How do you make time to be an Azbee judge? I usually carve out early morning, night and weekend time after my primary job duties and family time are over.

How do you remain unbiased in judging? I try to ensure I’m not biased by reading every Azbee entry as though it’s the first I’m reading and the most interesting piece of narrative on the topic I’ve ever seen. I strive to be aware of my level of interest and fatigue, too, so that I take a break from reading contest entries when I feel I’m getting tired or restless, or when distractions might be annoying me. I also take note of the publishing companies, and if I see an entry written or submitted by a friend or someone with whom I used to work directly—I pass that entry on to another judge.

Who would you recommend to be an Azbee judge, and why would you encourage people volunteer to become Azbee judges? I believe judges should have a respectable amount of experience as writers, reporters and editors. I also believe judges should have had some distinction conferred on them for their journalistic talent. I believe judges from academia should have journalism experience, and it’s great if some of that experience is B2B or other niche-market journalism. I’d encourage someone to be an Azbee judge to serve the trade and act as an example- and benchmark-setting mentor.

Melinda Taschetta-Millane
Melinda Taschetta-Millane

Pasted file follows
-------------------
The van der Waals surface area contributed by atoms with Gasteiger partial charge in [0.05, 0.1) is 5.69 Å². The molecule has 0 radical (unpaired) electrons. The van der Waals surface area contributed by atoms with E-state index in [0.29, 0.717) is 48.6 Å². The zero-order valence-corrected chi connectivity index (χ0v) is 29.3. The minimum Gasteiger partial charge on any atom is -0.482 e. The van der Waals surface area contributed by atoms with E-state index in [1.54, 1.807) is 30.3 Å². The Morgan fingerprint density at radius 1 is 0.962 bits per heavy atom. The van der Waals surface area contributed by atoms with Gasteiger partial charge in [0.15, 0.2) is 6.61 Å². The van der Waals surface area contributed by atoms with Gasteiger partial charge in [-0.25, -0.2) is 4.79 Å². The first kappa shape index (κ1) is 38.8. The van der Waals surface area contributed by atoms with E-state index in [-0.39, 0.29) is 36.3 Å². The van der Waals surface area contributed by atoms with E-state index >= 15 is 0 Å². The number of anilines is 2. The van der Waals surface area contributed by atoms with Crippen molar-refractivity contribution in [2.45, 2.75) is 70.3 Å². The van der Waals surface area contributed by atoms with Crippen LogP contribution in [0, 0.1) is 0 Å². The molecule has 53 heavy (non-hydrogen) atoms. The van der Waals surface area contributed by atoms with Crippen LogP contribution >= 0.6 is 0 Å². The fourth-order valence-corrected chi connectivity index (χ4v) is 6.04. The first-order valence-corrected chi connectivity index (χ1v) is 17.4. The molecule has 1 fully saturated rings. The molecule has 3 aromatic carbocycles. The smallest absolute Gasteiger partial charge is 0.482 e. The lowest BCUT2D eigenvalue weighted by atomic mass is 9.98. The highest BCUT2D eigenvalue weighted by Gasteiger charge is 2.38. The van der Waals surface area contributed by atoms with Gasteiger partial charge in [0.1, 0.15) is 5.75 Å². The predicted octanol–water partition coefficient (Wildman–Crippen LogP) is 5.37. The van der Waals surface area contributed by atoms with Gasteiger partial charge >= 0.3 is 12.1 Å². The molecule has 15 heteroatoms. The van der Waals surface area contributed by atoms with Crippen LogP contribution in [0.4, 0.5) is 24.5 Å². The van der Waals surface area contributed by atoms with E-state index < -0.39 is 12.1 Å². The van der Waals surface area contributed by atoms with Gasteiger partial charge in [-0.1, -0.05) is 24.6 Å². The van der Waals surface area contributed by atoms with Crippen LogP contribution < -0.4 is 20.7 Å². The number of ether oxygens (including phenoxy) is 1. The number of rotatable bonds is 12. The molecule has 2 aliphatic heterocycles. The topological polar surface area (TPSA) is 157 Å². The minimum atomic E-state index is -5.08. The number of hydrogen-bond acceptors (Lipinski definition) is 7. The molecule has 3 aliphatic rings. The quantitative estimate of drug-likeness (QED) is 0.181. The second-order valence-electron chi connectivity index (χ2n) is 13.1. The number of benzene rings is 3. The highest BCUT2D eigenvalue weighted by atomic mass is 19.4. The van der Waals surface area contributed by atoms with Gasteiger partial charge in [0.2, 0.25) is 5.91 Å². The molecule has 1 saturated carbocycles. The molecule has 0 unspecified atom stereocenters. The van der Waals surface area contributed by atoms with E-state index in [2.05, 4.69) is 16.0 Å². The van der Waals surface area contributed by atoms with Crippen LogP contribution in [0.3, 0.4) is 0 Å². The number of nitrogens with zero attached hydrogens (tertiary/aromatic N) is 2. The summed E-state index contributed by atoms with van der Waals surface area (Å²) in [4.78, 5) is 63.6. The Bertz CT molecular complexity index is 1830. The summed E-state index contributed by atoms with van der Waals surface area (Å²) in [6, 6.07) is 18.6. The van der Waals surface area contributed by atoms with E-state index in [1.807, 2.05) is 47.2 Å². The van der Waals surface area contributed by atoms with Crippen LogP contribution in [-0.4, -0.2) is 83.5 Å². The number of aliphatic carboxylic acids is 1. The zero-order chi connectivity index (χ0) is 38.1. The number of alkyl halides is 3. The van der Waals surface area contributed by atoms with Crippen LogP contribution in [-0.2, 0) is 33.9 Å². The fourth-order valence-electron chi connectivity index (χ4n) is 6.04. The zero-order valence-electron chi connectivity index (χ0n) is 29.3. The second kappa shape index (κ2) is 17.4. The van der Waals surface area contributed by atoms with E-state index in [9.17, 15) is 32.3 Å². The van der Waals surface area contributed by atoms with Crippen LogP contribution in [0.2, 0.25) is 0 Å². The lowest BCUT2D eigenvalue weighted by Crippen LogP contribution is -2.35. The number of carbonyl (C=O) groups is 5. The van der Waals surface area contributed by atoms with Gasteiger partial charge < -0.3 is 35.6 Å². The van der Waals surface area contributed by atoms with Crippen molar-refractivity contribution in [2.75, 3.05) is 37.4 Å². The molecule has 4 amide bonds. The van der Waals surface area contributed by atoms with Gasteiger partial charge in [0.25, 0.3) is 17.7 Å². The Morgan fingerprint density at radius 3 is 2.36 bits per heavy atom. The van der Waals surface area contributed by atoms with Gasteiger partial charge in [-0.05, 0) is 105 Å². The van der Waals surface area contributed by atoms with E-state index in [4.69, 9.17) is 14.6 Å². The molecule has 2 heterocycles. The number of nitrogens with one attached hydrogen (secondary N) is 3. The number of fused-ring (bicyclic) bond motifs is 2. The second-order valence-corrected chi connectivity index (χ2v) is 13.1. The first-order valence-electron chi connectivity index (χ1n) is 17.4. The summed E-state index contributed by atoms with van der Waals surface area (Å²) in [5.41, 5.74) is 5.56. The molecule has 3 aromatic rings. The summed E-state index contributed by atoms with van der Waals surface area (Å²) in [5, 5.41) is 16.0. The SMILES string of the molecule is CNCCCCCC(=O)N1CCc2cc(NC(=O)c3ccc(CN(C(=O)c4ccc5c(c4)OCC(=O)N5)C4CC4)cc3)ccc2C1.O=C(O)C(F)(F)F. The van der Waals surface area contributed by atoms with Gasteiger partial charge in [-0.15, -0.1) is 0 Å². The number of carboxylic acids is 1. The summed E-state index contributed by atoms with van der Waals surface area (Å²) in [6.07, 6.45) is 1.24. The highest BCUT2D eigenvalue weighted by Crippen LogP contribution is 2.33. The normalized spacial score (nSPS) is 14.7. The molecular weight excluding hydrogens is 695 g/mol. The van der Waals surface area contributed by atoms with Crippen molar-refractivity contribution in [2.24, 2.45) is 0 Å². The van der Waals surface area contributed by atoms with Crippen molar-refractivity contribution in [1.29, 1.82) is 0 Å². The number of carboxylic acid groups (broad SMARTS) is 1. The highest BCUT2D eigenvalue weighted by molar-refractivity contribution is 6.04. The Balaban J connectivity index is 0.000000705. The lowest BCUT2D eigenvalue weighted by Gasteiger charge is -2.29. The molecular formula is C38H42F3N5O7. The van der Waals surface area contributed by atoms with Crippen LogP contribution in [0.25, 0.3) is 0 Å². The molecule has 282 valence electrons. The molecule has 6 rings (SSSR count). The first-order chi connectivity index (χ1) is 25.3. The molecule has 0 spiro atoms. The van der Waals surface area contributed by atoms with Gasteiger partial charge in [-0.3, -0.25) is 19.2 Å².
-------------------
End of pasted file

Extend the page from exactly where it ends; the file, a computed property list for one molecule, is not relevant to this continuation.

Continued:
Melinda Taschetta-Millane, editorial director, Scranton Gillette Communications

Years Judging Azbees: About 20

What prompted you to become an Azbee judge? I really enjoy looking at what other people have accomplished over the year, and as a bonus, finding new ideas that I can adapt for my own publications and sites. I find it very rewarding to read through others’ accomplishments, and it’s also a great way to keep active as a journalist. One can never network too much.

What is it like to be an Azbee judge? It was so rewarding [doing it the first time] that I kept doing it. I found that everyone at ASBPE, as well as the other judges, were very helpful and fun to work with. I enjoyed comparing notes with the other judges and narrowing down the entries to the best of the best, which is not an easy task. Being a judge is definitely a time-commitment, but I always feel it Is well worth my time. I typically work on entries in the evening at home. I’m always so impressed at the quality of the entries and the creativity that went into each article, each page design, each electronic element.